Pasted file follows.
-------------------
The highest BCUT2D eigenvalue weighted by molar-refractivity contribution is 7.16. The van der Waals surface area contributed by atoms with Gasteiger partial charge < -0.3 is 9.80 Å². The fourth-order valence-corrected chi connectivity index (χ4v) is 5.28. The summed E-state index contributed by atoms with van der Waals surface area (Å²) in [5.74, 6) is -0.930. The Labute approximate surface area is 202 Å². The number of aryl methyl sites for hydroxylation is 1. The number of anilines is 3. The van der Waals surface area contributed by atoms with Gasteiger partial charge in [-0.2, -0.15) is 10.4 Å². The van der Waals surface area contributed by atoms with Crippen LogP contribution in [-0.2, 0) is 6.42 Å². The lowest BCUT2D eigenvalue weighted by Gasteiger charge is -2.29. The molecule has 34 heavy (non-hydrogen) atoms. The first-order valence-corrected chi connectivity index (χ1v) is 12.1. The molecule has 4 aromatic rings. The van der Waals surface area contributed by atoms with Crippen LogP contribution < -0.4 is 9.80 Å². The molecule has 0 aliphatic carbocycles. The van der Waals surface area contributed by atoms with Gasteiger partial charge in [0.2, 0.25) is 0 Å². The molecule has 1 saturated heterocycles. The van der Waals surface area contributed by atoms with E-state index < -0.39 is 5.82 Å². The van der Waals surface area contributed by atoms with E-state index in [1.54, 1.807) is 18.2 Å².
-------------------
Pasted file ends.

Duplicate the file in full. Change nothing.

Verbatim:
The highest BCUT2D eigenvalue weighted by molar-refractivity contribution is 7.16. The van der Waals surface area contributed by atoms with Gasteiger partial charge < -0.3 is 9.80 Å². The fourth-order valence-corrected chi connectivity index (χ4v) is 5.28. The summed E-state index contributed by atoms with van der Waals surface area (Å²) in [5.74, 6) is -0.930. The Labute approximate surface area is 202 Å². The number of aryl methyl sites for hydroxylation is 1. The number of anilines is 3. The van der Waals surface area contributed by atoms with Gasteiger partial charge in [-0.2, -0.15) is 10.4 Å². The van der Waals surface area contributed by atoms with Crippen LogP contribution in [-0.2, 0) is 6.42 Å². The lowest BCUT2D eigenvalue weighted by Gasteiger charge is -2.29. The molecule has 34 heavy (non-hydrogen) atoms. The first-order valence-corrected chi connectivity index (χ1v) is 12.1. The molecule has 4 aromatic rings. The van der Waals surface area contributed by atoms with Crippen LogP contribution < -0.4 is 9.80 Å². The molecule has 0 aliphatic carbocycles. The van der Waals surface area contributed by atoms with Gasteiger partial charge in [0.2, 0.25) is 0 Å². The molecule has 1 saturated heterocycles. The van der Waals surface area contributed by atoms with E-state index < -0.39 is 5.82 Å². The van der Waals surface area contributed by atoms with E-state index in [1.54, 1.807) is 18.2 Å².